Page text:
Join Scott Hirsch for an in-depth discussion in this video Synth concepts are a universal language, part of Learning Synth Programming: Beyond the Basics.
- In Synth Programming Basics we unlock the fundamental concepts of audio synthesis. As we learn this empowered us with the universal Synth language we can use across many synths regardless of digital audio workstation or platform. After completing that course you should have a solid understanding of how oscillators generate sound, how filters can be used to scope that sound, and how LFOs and envelopes further shape sound over time. In this course we'll build further on these ideas so we can gain insight into more advanced synthesis programming.
We'll get into some more complex Synth tools as well as some other Synth methods we didn't get to previously explore. Of course the more advanced you get with synthesis the more specialized the tools become, and your preferences for specific Synth will inevitably take shape. Even still there are certain threads that tie, for example flexible modular Synth workstations like Logic ES2 and native instruments Massive, together. You'll notice controls on frequency modulation synths, like Logic's EFM1 and Ableton's Live Operator, will make some more sense together.
You'll also see similarities in Modeling Sense like Collision in Ableton and Sculpture in Logic. As we'll see even though the user interface can be drastically different from synth to synth, the modes of operation are strikingly similar once you're able to identify and comprehend the fundamental concepts of what's going on. My goal in Synth programming beyond the basics is to familiarize you with the realm of sonic possibilities available in several of the most popular software synths available today.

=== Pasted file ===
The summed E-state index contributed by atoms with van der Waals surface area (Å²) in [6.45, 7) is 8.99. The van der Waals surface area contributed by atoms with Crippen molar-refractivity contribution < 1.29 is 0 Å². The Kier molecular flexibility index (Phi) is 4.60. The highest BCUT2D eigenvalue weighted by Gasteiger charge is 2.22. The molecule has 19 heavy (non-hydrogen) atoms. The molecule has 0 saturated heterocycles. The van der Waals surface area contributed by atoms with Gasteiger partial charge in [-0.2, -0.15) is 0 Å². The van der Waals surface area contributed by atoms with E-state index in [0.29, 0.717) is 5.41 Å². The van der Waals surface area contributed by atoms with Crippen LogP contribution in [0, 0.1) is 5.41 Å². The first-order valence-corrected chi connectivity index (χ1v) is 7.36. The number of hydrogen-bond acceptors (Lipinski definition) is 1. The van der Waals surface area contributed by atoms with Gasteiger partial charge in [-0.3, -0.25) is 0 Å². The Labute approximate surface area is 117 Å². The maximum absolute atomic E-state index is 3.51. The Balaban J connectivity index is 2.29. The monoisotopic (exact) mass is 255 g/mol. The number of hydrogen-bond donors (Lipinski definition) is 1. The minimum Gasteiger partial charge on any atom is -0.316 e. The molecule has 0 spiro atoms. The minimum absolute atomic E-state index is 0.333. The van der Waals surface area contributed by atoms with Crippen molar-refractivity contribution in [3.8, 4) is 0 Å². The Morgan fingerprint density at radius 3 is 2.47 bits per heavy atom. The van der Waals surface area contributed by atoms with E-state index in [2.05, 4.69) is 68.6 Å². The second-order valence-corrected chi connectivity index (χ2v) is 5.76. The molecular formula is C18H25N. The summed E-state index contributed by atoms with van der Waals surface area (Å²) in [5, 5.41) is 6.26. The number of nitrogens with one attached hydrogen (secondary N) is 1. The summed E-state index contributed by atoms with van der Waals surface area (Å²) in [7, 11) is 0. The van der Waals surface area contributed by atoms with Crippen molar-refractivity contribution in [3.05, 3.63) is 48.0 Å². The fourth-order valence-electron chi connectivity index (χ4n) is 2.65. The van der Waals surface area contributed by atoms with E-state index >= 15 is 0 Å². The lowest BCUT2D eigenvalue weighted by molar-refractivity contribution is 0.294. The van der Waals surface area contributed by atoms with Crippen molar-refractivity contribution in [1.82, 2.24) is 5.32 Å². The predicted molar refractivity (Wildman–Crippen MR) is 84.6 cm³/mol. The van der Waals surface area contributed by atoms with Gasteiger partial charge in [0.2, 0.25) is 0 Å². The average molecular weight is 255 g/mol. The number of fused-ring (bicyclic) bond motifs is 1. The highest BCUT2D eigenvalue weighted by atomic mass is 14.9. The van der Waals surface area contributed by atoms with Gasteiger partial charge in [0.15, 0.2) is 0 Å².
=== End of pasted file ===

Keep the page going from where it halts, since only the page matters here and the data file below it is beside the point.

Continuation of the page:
From there you'll hopefully be empowered to dive deeper exploring the comprehensive range of possibilities in whichever synths or platforms you deem your personal favorites. If you're ready for all that let's get into it.
Note: Scott uses a combination of Ableton Live, Native Instruments software, and Logic Pro in these movies, but you can easily re-create the techniques in the DAW of your choice. The specific synths used include Native Instruments Massive; Logic's ES2, EFM1, and Sculpture plugins, and the EVOC 20 PS vocoder synth; and Ableton Live's Collision and Operator.